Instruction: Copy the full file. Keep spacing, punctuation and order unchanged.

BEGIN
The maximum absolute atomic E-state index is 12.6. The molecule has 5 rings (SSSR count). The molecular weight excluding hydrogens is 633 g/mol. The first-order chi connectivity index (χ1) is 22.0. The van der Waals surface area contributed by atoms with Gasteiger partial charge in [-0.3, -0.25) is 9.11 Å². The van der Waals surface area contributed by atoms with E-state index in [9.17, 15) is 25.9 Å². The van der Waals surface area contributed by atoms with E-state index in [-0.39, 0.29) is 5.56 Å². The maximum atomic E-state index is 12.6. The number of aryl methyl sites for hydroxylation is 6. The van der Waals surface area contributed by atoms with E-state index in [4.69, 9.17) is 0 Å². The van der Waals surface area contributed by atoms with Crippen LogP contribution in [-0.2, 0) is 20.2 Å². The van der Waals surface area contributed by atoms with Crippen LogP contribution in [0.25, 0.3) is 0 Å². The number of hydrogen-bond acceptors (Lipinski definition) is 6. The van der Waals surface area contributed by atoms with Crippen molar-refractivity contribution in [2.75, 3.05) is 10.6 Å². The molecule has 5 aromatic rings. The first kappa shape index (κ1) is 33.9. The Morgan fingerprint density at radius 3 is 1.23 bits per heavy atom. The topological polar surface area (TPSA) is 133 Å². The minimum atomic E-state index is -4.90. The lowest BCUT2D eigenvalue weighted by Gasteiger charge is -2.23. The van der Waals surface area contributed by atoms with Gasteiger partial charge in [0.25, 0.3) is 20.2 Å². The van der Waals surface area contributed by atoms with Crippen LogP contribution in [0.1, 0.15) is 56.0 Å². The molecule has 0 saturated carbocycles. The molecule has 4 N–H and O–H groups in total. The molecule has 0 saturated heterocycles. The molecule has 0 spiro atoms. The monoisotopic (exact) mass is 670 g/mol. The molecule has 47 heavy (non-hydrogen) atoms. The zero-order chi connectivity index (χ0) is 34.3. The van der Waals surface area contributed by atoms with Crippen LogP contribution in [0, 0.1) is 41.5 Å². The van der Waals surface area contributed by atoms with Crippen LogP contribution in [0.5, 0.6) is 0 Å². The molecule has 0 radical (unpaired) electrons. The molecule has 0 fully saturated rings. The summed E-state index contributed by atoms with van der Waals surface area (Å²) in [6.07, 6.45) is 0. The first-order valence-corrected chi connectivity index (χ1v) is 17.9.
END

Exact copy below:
The maximum absolute atomic E-state index is 12.6. The molecule has 5 rings (SSSR count). The molecular weight excluding hydrogens is 633 g/mol. The first-order chi connectivity index (χ1) is 22.0. The van der Waals surface area contributed by atoms with Gasteiger partial charge in [-0.3, -0.25) is 9.11 Å². The van der Waals surface area contributed by atoms with E-state index in [9.17, 15) is 25.9 Å². The van der Waals surface area contributed by atoms with E-state index in [-0.39, 0.29) is 5.56 Å². The maximum atomic E-state index is 12.6. The number of aryl methyl sites for hydroxylation is 6. The van der Waals surface area contributed by atoms with E-state index in [4.69, 9.17) is 0 Å². The van der Waals surface area contributed by atoms with Crippen LogP contribution in [-0.2, 0) is 20.2 Å². The van der Waals surface area contributed by atoms with Crippen LogP contribution in [0.25, 0.3) is 0 Å². The number of hydrogen-bond acceptors (Lipinski definition) is 6. The van der Waals surface area contributed by atoms with Crippen molar-refractivity contribution in [2.75, 3.05) is 10.6 Å². The molecule has 5 aromatic rings. The first kappa shape index (κ1) is 33.9. The Morgan fingerprint density at radius 3 is 1.23 bits per heavy atom. The topological polar surface area (TPSA) is 133 Å². The minimum atomic E-state index is -4.90. The lowest BCUT2D eigenvalue weighted by Gasteiger charge is -2.23. The van der Waals surface area contributed by atoms with Gasteiger partial charge in [0.25, 0.3) is 20.2 Å². The van der Waals surface area contributed by atoms with Crippen LogP contribution in [0.1, 0.15) is 56.0 Å². The molecule has 0 saturated carbocycles. The molecule has 4 N–H and O–H groups in total. The molecule has 0 saturated heterocycles. The molecule has 0 spiro atoms. The monoisotopic (exact) mass is 670 g/mol. The molecule has 47 heavy (non-hydrogen) atoms. The zero-order chi connectivity index (χ0) is 34.3. The van der Waals surface area contributed by atoms with Crippen LogP contribution in [0, 0.1) is 41.5 Å². The van der Waals surface area contributed by atoms with Crippen LogP contribution in [0.5, 0.6) is 0 Å². The molecule has 0 radical (unpaired) electrons. The molecule has 0 fully saturated rings. The summed E-state index contributed by atoms with van der Waals surface area (Å²) in [6.07, 6.45) is 0. The first-order valence-corrected chi connectivity index (χ1v) is 17.9.